Hannah B. Wisconsin

Impact of Racism on Children

Racism affects the personal and self views of children, and not only impact their view of the world, but impacts their academic drive and to do well in school.

Dear Next President of the United States,

Throughout my life I have been exposed to political and social problems within my community. Many have affected me personally and others have not. I am writing this letter to you to explain a long term problem that has been the core issue within economies all around the world, and that problem is racism.

As you are probably aware, racism is an issue that millions of people suffer from on a daily basis. There are many categories to this topic, and all are equally as severe, which was why picking just one was a difficult process. But after much research and critical thinking, it had come to my attention that racism within the lives and eyes of young children was one of the strongest examples of how this issue has been shaping our natural society today.

One example, found from Alternate.com, expressed that black children were more likely to get suspended and/or expelled from school than white children. This conclusion had came about when researching, and finding out that black children, within preschool premises, had only made up around 18 percent of the population. Although this number is a small amount, black children still accounted for nearly half of the in school suspensions. This piece of evidence along with the following, are clear examples of how this massive issue has affected the lives of children across the U.S alone. “A 2015 study reports that black girls made up 90 percent of girls expelled during the 2011-2012 school year, in New York City, while no white girls were suspended at all. In Boston, the numbers were just as bad. Sixty-three percent of the girls expelled that year were black; no white girls were suspended in Beantown that year.” This issue not only affects the personal and self views of children, but it also changes the academic thrive and educational willing for them to do well in school.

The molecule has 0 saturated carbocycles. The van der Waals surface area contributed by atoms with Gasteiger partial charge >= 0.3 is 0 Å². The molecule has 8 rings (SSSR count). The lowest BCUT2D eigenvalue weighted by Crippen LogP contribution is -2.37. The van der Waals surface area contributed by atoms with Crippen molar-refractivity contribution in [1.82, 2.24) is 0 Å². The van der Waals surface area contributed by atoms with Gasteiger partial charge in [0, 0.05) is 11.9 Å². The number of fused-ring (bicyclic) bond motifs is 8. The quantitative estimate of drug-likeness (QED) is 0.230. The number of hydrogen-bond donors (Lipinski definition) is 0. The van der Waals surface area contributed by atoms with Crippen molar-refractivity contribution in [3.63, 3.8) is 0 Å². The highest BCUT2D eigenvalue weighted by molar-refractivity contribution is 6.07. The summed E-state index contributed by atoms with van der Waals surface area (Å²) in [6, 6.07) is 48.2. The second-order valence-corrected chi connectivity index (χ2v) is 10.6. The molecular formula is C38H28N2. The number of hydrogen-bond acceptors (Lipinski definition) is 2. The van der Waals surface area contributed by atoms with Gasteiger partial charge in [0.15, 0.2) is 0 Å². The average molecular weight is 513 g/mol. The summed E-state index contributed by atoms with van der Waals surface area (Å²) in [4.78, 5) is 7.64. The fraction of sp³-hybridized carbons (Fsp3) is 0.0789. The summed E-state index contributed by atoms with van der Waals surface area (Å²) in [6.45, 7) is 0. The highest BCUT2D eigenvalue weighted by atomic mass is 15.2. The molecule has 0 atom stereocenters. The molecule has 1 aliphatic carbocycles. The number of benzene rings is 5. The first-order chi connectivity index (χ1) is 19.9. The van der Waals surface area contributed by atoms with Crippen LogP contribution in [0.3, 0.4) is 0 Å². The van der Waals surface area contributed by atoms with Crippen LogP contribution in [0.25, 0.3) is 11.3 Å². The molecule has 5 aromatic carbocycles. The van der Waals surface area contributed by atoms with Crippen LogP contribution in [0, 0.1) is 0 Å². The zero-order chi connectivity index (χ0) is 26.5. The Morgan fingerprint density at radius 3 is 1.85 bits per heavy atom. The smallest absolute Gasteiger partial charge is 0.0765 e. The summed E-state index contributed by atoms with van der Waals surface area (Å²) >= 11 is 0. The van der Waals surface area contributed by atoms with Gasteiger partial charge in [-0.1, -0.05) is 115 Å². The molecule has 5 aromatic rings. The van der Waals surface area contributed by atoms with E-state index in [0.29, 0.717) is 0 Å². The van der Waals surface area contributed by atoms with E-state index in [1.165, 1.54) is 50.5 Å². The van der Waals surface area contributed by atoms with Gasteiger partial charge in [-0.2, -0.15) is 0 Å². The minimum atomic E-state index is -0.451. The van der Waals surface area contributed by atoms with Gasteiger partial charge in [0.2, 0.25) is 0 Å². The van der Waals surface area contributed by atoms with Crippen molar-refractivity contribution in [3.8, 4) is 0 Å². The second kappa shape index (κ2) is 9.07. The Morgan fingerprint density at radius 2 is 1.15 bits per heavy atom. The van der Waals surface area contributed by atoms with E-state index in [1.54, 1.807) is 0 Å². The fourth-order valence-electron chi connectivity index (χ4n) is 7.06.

Another example of how racism, within the lives of small black children, has become extremely effective in negative ways is the aftermath of their childhood. Growing up, as viewed from Alternate.com, black children were informed about racism that would occur between fellow community members and police officers. “When he went to the rally in Boston with me, he was scared to even look at the police. That I feel a tiny bit of guilty for, but I think he should be scared of the police. I know I am. I'm scared for him! It's a continuous conversation for us, and I let him know that right now the police won't come after him, and that's only because he's 7. It's only a matter of time where he can't protect himself from the police solely because of how he looks. And it's only a matter of time before I can't protect him either.” This type of situational racism is a strong factor that plays into the fear that is adapted within the early lives of these children. Without realizing it, these parents are enforcing racism on their own children to prepare them for what life has to come. It’s actually quite sad to believe that in order for a child to learn how life operates, parents must be the ones to enroll these titles to their children before others do.

With all of this information being introduced, a call to action must be displayed to lead the way into a better future. Simple things, such as creating a diverse community talk group once a week in each community where people are able to voice their opinion, is an easy yet strong way to create a better tomorrow. Doing this will allow citizens from every type of racial background to come together and talk about the issues going on at schools, homes, stores, etc. and ways that they can get fixed. Even simpler things, such as smiling at one another can create a positive vibe from one person to the next. Instead of walking down the street ,staring at a phone screen, and ignoring the citizens that life has given to the community, take the couple seconds it takes to simply say “Hello” or “What a beautiful day”. Doing this will not only spread throughout the community, but it will spread throughout people's minds and turn into thoughts that portray self messages. I do matter.

Thank you,

Wauwatosa West High School

Wauwatosa West American Public Policy

All juniors are enrolled in a required civics and public policy course called American Public Policy. The capstone project is the Issue Investigation - students identify an issue that can be solved by the creation, modification, elimination of a public policy. Student letters are their first research step in the Issue Investigation process.

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